Bayreuther Institut für Terrestrische Ökosystemforschung
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Chang, S-C; Matzner, E: Soil nitrogen turnover in proximal and distal stem areas of European beech trees, Plant and Soil, 218, 117-125 (2000)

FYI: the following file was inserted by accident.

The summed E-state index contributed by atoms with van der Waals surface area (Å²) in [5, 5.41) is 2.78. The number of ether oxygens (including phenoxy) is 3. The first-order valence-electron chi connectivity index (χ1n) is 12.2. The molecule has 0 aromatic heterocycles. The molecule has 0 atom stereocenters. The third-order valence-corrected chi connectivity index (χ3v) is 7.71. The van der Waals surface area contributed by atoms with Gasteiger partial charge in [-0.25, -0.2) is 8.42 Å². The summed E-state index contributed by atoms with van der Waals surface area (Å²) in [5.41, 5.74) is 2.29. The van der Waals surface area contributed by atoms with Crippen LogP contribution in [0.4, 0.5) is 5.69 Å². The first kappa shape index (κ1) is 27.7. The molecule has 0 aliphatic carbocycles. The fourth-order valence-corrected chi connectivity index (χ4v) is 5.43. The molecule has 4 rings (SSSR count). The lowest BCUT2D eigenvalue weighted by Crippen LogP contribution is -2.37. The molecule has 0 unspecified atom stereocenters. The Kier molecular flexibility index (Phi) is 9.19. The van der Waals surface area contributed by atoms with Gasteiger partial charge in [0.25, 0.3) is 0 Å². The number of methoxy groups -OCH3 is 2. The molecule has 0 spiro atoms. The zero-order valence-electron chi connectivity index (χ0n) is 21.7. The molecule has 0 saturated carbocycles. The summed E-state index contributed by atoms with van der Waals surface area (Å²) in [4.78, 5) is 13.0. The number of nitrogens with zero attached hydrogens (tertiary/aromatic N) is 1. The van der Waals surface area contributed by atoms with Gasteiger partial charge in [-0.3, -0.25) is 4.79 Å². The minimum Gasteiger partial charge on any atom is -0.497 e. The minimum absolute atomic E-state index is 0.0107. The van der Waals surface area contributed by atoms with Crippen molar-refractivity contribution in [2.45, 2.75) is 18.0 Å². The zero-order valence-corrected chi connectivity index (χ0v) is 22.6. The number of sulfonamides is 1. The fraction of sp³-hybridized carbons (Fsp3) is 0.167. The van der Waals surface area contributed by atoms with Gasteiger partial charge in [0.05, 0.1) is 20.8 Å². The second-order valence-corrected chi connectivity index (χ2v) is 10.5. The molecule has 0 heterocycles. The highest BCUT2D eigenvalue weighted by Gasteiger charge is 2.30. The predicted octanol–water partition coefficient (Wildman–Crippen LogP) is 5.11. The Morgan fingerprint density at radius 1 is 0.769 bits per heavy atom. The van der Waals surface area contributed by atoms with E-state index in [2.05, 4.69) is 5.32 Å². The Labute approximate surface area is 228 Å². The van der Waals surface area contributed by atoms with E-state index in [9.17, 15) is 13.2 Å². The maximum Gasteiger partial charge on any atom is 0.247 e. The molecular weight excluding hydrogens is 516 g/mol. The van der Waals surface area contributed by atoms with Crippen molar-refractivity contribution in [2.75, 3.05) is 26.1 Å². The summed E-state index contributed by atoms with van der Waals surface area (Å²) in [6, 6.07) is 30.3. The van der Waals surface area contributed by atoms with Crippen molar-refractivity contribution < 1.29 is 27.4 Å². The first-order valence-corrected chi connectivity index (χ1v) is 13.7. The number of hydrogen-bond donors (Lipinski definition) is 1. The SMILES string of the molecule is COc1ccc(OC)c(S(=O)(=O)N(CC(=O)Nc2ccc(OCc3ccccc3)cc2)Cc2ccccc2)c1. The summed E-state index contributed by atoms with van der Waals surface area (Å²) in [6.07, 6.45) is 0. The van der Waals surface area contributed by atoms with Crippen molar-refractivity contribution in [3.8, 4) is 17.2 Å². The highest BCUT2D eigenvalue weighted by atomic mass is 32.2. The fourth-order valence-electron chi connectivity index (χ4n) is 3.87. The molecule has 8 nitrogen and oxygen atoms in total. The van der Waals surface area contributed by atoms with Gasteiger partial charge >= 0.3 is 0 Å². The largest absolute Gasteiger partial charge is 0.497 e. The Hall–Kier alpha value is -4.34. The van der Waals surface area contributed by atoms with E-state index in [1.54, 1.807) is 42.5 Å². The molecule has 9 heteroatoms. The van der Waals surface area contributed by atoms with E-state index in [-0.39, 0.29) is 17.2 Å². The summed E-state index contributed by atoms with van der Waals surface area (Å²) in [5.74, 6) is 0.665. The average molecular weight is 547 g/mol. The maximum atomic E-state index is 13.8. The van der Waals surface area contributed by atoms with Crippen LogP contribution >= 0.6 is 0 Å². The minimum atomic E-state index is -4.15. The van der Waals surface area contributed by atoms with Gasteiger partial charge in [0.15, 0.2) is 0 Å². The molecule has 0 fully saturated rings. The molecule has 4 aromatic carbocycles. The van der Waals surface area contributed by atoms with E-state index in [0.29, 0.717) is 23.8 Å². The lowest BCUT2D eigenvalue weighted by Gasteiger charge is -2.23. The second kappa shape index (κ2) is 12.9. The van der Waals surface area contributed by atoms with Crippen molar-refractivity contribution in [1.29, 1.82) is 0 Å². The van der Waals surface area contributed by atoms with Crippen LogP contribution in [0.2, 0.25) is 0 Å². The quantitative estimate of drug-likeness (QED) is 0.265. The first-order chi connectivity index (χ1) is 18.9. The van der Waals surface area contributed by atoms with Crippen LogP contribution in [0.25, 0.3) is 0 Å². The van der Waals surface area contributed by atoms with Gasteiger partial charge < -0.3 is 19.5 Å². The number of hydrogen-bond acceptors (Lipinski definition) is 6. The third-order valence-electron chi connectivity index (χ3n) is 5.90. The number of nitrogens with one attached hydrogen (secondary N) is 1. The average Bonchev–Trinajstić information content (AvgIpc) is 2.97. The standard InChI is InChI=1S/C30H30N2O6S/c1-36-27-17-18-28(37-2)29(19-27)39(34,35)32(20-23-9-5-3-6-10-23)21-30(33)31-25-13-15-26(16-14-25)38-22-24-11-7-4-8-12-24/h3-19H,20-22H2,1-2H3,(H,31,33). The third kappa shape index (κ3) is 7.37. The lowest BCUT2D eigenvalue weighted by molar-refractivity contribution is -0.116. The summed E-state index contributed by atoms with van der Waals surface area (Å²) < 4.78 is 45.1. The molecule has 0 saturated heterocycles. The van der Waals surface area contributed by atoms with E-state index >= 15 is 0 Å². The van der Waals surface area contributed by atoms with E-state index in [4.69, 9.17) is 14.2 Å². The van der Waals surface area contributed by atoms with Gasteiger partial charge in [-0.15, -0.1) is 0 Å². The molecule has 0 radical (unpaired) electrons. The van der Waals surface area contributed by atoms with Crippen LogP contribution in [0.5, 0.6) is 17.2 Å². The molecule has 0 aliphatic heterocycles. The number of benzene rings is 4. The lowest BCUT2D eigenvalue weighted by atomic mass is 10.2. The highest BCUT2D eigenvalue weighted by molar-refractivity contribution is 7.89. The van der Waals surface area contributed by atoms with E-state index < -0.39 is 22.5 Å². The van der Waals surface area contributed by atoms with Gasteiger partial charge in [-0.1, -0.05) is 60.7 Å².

In European beech (Fagus sylvatica L.) forests, a large proportion of the water and ion input to the soil results from stemflow which creates a soil microsite of high element fluxes proximal to the tree trunk. The soil proximal to the stem is considered to have different rates of nitrogen turnover which might influence the estimation of N-turnover rates at the stand scale. In a previous study we reported high nitrate fluxes with seepage proximal to the stems in a forest dominated by European beech in Steigerwald, Germany. Here, we investigated the soil nitrogen turnover in the top 15 cm soil in proximal (defined as 1 m2 around beech stems) and distal stem areas. Laboratory incubations and in situ sequential coring incubations were used to determine the net rates of ammonification, nitrification, and root uptake of mineral nitrogen. In the laboratory incubations higher rates of net nitrogen mineralization and nitrification were found in the forest floor proximal to the stem as compared to distal stem areas. No stem related differences were observed in case of mineral soil samples. In contrast, the in situ incubations revealed higher rates of nitrification in the mineral soil in proximal stem areas, while net nitrogen mineralization was equal in proximal and distal areas. In the in situ incubations the average ratio of nitrification/ammonificationwas 0.85 in proximal and 0.34 in distal stem areas. The net nitrogen mineralization was 4.4 g N m􀀀2 90 day􀀀1 in both areas. Mineralized nitrogen was almost completely taken up by tree roots with ammonium as the dominant nitrogen species. The average ratio of nitrate/ammonium uptake was 0.69 in proximal and 0.20 in distal areas. The higher water content of the soil in proximal stem areas is considered to be the major reason for the increased rates of nitrification. Different nitrogen turnover rates in proximal stem areas had no influence on the nitrogen turnover rates in soil at the stand scale. Consequently, the observed high nitrate fluxes with seepage proximal to stems are attributed to the high nitrogen input by stemflow rather than to soil nitrogen turnover.
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